18 February 2012

Private Papal Jet

There are many people that look down on the Catholic Church because of what they perceive as great wealth (I tried to counter this misconception four years ago in my weekly thought, The Riches of the Church). One person I have corresponded with over the years is fond of pointing out that the pope has the most expensive car in the world, the "popemobile." Actually, there are a number of popemobiles. The popemobiles are expensive, but they are hardly the most expensive cars in the world. I'm guessing the fleet of presidential limousines are just as expensive, if not more expensive. I know that Airforce One is much more expensive than the private papal jet.

Actually, there's no such thing as a private papal jet. The following is from the Catholic News Agency:

Vatican has no money or space for private plane, says priest

Rome, Italy, Feb 8, 2012 / 04:04 pm (CNA).- Contrary to popular belief, Pope Benedict does not own a private jet but instead travels on commercial airlines since the Vatican “doesn’t have the space or the money” to maintain one, an insider said.

Mexican priest and journalist Father Gonzalo Meza told CNA on Feb. 2 that the Pope always departs Rome on Alitalia, and an airline from the country he is visiting usually brings him home.

However, he noted, the “papal jet” is outfitted with special items, including pillows and seat covers embroidered with the papal coat of arms.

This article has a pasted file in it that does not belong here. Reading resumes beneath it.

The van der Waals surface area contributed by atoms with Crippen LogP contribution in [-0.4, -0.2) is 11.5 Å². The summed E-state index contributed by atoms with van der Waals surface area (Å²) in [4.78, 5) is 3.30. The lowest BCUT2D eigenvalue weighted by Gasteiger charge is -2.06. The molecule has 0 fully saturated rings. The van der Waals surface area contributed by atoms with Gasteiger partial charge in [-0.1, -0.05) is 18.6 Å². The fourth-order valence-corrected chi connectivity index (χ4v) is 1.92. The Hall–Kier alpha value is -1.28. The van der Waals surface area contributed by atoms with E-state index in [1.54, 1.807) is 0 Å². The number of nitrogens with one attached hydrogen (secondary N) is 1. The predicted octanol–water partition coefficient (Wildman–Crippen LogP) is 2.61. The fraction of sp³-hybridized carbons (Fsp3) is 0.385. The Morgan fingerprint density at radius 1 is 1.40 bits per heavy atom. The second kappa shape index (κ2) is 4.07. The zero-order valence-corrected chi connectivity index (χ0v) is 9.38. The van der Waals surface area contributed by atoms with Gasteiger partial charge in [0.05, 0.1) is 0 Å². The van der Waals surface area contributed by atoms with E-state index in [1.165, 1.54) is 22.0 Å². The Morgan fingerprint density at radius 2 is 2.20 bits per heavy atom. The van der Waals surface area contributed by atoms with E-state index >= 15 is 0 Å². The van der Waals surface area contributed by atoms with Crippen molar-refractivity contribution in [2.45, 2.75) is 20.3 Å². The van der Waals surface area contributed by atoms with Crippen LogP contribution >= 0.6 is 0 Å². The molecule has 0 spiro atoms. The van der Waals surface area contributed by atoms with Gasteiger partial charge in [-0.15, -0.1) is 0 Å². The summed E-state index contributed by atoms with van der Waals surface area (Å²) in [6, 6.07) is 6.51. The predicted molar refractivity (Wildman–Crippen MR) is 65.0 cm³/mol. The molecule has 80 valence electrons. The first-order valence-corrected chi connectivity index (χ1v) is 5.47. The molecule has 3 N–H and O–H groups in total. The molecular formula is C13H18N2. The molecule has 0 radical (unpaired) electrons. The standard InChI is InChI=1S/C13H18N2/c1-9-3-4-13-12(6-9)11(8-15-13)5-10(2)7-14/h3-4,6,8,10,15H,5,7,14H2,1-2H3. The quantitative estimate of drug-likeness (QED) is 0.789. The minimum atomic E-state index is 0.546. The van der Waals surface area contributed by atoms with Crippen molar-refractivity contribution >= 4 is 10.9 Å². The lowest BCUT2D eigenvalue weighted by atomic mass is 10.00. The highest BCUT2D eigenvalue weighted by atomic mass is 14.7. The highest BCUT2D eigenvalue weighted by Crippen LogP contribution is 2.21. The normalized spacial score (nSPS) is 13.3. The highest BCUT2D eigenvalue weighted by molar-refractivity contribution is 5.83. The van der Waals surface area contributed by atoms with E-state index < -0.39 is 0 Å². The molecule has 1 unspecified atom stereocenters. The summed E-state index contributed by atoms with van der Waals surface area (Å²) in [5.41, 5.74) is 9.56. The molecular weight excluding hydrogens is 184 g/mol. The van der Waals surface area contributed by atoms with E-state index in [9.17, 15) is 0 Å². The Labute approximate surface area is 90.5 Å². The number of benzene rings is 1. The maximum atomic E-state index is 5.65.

During his flight to Mexico for his March 23-25 visit, nearly one hundred people, mostly journalists, will accompany the Pope.

Security for the trip is always provided by the host country, Fr. Meza said.

Fr. Meza said that during his flights, Benedict XVI “takes the opportunity to get ahead on his intellectual work or to pray. He likes to write, and he writes all of his homilies and speeches by hand, and then his translator transcribes and corrects them. He almost never uses a computer.”
If you really want to know the cost of a popemobile, the present one, a custom-built Mercedes Benz ML430, is valued around half a million dollars. However, like most things in the Vatican, it was donated by the manufacturer as the Catholic Church really couldn't afford such an expense.